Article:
“So ask: What’s going on? What is this Coronavirus? What is this thing? Where did it come from? Why did it come? When dealing with children between the ages of 5-8, they are the center of their own universe. This isn’t a bad thing; it is a fact. They believe that whatever they think or do affects the entire world. This means that if something bad happened, they might very well think they made it happen.
“To find out, you should ask these questions and try to see if they feel guilty. If they do, you need to discuss it. There are children I’ve met with and asked ‘why is this happening to mom? Why is mom sick?’ And they replied: ‘because I wasn’t good.’ Then I say ‘it would be great if people were to live or die based solely on the good things we do or don’t do, but it doesn’t work that way. It has nothing to do with it. I’m not saying you were a good boy/girl, because I don’t know you; I’m saying it has nothing to do with it’.”
Are children the only ones who blame themselves?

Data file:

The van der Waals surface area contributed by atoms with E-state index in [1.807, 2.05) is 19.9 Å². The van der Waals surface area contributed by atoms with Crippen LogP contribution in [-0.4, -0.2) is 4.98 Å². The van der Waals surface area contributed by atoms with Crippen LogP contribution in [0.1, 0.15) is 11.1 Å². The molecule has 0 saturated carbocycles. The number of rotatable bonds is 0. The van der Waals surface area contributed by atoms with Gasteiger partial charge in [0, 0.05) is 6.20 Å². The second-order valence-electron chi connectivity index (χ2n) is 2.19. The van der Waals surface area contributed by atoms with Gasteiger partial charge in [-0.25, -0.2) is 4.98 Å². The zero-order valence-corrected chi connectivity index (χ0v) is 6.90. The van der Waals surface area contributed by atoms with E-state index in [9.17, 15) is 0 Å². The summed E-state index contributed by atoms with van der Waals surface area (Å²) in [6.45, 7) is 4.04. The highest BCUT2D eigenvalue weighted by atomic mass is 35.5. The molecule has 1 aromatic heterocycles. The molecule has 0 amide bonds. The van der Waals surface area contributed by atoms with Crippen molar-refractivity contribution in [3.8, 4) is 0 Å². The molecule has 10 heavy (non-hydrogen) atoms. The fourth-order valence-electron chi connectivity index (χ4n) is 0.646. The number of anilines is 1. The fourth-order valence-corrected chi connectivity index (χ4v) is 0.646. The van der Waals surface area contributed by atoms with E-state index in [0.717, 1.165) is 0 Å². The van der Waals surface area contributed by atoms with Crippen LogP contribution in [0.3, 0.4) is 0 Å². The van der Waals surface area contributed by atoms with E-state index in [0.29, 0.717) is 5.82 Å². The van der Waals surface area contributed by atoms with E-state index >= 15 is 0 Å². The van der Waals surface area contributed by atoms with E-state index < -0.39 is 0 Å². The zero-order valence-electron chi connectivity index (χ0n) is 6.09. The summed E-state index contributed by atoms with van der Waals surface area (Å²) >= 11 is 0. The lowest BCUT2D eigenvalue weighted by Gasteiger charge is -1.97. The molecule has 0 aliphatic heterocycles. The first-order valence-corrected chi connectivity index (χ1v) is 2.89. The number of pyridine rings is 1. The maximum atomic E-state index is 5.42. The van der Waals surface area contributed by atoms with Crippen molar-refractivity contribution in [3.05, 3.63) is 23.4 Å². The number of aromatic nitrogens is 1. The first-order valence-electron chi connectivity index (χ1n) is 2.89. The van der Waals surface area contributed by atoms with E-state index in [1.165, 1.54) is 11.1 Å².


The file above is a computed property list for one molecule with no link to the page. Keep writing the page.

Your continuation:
“No, no. We’re not that different from children, despite all the wisdom we think we have. I have met with widows and widowers who have said ‘if I were a better spouse, s/he’d still be alive’.”
Where does this come from?
“When we suffer tragedy, something terrible, we have two options to choose from: We can either choose helplessness – ‘it happened and there was nothing I could have done to stop it’ – which is very frightening to us, because we have more loved ones and we cannot keep them safe; or we can choose the other option – ‘It’s my fault, I could have done something I didn’t do’. We tend to choose guilt, and this is not a good choice.”
Be more on the side of life than on the side of death. Keep the news watching to a minimum. Keep up to date with the current instructions, but don’t sit around watching it all over and over again.
“Talk to God, blame Him.“
I wonder where we can find the strength to cope with fear and pain.
Are you a religious person?
“I believe very much in God. “
And in the afterlife?
“Yes, but that’s me. Each person needs to find their own source of power. It’s a problem if your power comes from yourself, and it’s a problem if your power comes from any other person, because everybody dies.”
What other sources of power are there, that are neither God nor human?
“I am not aware of any, but perhaps there are. I would be interested in hearing where others draw their strength. We search. We search everywhere until we find it. It’s a trial and error process.”
And now, under quarantine, while anxiety levels are rising, what do you recommend we do?